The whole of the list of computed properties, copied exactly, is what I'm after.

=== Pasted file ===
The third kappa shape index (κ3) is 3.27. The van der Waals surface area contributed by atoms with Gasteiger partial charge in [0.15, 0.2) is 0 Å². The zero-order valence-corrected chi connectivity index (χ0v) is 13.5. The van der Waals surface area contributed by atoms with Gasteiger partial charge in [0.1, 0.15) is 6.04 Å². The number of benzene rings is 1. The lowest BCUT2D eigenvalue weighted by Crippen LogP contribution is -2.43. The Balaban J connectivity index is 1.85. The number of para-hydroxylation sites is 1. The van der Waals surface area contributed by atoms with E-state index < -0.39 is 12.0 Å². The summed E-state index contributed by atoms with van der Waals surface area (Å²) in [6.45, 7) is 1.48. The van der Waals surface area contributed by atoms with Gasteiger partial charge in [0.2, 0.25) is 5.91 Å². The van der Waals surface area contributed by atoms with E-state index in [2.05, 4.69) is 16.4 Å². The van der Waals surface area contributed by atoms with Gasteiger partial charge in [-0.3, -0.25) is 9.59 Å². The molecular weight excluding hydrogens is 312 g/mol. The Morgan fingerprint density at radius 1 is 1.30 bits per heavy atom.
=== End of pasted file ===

The third kappa shape index (κ3) is 3.27. The van der Waals surface area contributed by atoms with Gasteiger partial charge in [0.15, 0.2) is 0 Å². The zero-order valence-corrected chi connectivity index (χ0v) is 13.5. The van der Waals surface area contributed by atoms with Gasteiger partial charge in [0.1, 0.15) is 6.04 Å². The number of benzene rings is 1. The lowest BCUT2D eigenvalue weighted by Crippen LogP contribution is -2.43. The Balaban J connectivity index is 1.85. The number of para-hydroxylation sites is 1. The van der Waals surface area contributed by atoms with E-state index < -0.39 is 12.0 Å². The summed E-state index contributed by atoms with van der Waals surface area (Å²) in [6.45, 7) is 1.48. The van der Waals surface area contributed by atoms with Gasteiger partial charge in [0.2, 0.25) is 5.91 Å². The van der Waals surface area contributed by atoms with E-state index in [2.05, 4.69) is 16.4 Å². The van der Waals surface area contributed by atoms with Gasteiger partial charge in [-0.3, -0.25) is 9.59 Å². The molecular weight excluding hydrogens is 312 g/mol. The Morgan fingerprint density at radius 1 is 1.30 bits per heavy atom.